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Legacy giving is biblical way to express your thankfulness

 

Some time ago, my wife, Pam, and I went through a spiritually enriching process in which we were led to ask ourselves this question: "What will we do with what we leave behind?"

Rusty Ellison

Let's get something straight upfront — I'm not dead yet! I am 71 and still lead a full life with regard to work and ministry. I write this column as vice president of development of our Kentucky Baptist Crossings camps that we started 21 years ago. I also serve as transitional pastor at Pleasureville Baptist Church, following the retirement of its beloved pastor, Jerry Anderson. And I'm finishing up my doctoral work over the next few months, so my life is busy. I've not quit, I've not retired! God continues to provide wonderful ministry opportunities to us.

But it's not too busy for Pam and me to determine what we will do in regard to the greatest stewardship decision we will ever make: "What will we do with what we leave behind?" Pam and I both believe that's a significant question many loyal Christ-followers and church members have never considered.

We had remarkable help as we prayerfully contemplated what we would do with our estate, which by many standards is small. We've been in ministry for the last 31 years, so while we've not made a lot of money, God has wonderfully blessed us. Our help in working through this question came from PhilanthroCorp, a ministry partner endorsed by the Kentucky Baptist Convention and Kentucky Baptist Foundation. Our friends at PhilanthroCorp guided us through a very spiritual process of examining our legacy stewardship from a biblical basis.

In the end, Pam and I determined that we would include Crossings in our estate plan. PhilanthroCorp did not tell us where to leave our legacy gifts — they left the beneficiaries entirely up to us.

We have two grown daughters, two godly sons-in-law and six grandchildren. We want to leave our kids a legacy gift, though by today's standards it won't be large. But we included Crossings because we wanted to express our thankfulness and praise to God for the impact our camp ministry has made on more than 163,000 campers since we started 21 years ago. Of those campers, 8,750 have crossed over from death to life (John 5:24, on which we based the name). To God be the glory!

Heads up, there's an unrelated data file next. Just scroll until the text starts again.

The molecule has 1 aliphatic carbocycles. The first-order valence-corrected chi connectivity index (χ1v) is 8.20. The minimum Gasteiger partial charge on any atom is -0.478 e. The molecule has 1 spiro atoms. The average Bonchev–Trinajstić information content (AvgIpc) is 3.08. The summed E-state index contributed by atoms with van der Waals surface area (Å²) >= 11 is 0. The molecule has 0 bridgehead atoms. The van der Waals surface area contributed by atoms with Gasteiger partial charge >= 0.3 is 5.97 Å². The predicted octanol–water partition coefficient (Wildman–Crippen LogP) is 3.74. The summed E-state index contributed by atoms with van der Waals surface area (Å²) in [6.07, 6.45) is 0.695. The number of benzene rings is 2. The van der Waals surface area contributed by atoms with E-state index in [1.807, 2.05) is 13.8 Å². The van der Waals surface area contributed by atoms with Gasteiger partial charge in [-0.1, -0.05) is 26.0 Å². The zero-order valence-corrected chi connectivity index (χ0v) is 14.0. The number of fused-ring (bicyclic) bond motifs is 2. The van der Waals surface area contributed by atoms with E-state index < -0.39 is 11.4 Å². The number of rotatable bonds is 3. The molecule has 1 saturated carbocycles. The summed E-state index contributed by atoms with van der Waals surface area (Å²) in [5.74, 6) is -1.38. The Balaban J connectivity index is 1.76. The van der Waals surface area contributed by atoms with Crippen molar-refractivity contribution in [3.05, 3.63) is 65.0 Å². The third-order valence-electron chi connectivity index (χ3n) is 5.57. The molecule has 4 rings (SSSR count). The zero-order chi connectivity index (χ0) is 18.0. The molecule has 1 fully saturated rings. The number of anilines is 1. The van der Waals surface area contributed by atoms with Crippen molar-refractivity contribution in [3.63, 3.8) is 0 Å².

We believe so strongly in what God has done and will continue to do through Crossings that we believed we should leave a gift that would help this ministry upon our passing.

Pam and I urge you to consider our Kentucky Baptist camp ministry in your will and estate plan. We've been hurt greatly by COVID and it will take us some years to recoup our losses. Have you ever thought about leaving a legacy gift to your church as a means of expressing your thankfulness?

As I serve as transitional pastor around the state, we're not in any place very long. But many of you who read this have invested your very lives in your church. You've supported your church with your time, gifts and money! Pastors and churches across the state are becoming more familiar with the Foundation's plan in making available the services of PhilanthroCorp.

Think about it. Pray about it.

Remember Deuteronomy 10:14 which tells us, "To the Lord your God belong the heavens, even the highest heavens, the earth and everything in it." After all, it's His anyway! What will you do with what you leave behind? It's arguably the biggest stewardship decision you will ever make. A legacy gift is a beautiful biblical way of expressing your thankfulness for your church or a ministry like Crossings!


Rusty Ellison is vice president of development for Crossings. He can be reached at rellison@gocrossings.org.

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